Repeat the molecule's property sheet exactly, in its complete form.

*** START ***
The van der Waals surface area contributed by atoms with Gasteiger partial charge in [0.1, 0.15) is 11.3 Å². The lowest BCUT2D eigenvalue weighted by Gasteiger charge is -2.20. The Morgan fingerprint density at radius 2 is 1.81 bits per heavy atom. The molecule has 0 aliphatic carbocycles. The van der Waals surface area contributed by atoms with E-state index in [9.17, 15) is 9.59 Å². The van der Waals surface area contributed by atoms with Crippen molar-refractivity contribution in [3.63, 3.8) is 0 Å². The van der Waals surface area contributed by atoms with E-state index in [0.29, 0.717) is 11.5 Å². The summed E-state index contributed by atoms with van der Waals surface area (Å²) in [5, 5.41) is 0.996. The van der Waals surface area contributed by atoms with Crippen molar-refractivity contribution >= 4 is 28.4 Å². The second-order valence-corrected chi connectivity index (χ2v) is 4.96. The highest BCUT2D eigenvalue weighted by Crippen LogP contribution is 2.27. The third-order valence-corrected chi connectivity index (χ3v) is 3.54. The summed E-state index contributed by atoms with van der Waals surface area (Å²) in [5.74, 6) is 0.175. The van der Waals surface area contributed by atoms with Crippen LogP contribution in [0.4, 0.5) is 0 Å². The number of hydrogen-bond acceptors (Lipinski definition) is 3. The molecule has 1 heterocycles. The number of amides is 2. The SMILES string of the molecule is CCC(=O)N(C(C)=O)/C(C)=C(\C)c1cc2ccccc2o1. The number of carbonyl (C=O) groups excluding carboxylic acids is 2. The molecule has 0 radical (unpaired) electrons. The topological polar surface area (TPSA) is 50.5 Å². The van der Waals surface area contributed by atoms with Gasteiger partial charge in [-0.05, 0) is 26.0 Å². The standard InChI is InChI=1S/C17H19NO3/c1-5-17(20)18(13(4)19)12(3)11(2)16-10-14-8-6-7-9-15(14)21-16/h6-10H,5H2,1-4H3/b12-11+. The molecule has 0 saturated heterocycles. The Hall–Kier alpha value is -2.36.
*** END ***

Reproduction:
The van der Waals surface area contributed by atoms with Gasteiger partial charge in [0.1, 0.15) is 11.3 Å². The lowest BCUT2D eigenvalue weighted by Gasteiger charge is -2.20. The Morgan fingerprint density at radius 2 is 1.81 bits per heavy atom. The molecule has 0 aliphatic carbocycles. The van der Waals surface area contributed by atoms with E-state index in [9.17, 15) is 9.59 Å². The van der Waals surface area contributed by atoms with Crippen molar-refractivity contribution in [3.63, 3.8) is 0 Å². The van der Waals surface area contributed by atoms with E-state index in [0.29, 0.717) is 11.5 Å². The summed E-state index contributed by atoms with van der Waals surface area (Å²) in [5, 5.41) is 0.996. The van der Waals surface area contributed by atoms with Crippen molar-refractivity contribution >= 4 is 28.4 Å². The second-order valence-corrected chi connectivity index (χ2v) is 4.96. The highest BCUT2D eigenvalue weighted by Crippen LogP contribution is 2.27. The third-order valence-corrected chi connectivity index (χ3v) is 3.54. The summed E-state index contributed by atoms with van der Waals surface area (Å²) in [5.74, 6) is 0.175. The van der Waals surface area contributed by atoms with Crippen LogP contribution in [0.4, 0.5) is 0 Å². The number of hydrogen-bond acceptors (Lipinski definition) is 3. The molecule has 1 heterocycles. The number of amides is 2. The SMILES string of the molecule is CCC(=O)N(C(C)=O)/C(C)=C(\C)c1cc2ccccc2o1. The number of carbonyl (C=O) groups excluding carboxylic acids is 2. The molecule has 0 radical (unpaired) electrons. The topological polar surface area (TPSA) is 50.5 Å². The van der Waals surface area contributed by atoms with Gasteiger partial charge in [-0.05, 0) is 26.0 Å². The standard InChI is InChI=1S/C17H19NO3/c1-5-17(20)18(13(4)19)12(3)11(2)16-10-14-8-6-7-9-15(14)21-16/h6-10H,5H2,1-4H3/b12-11+. The molecule has 0 saturated heterocycles. The Hall–Kier alpha value is -2.36.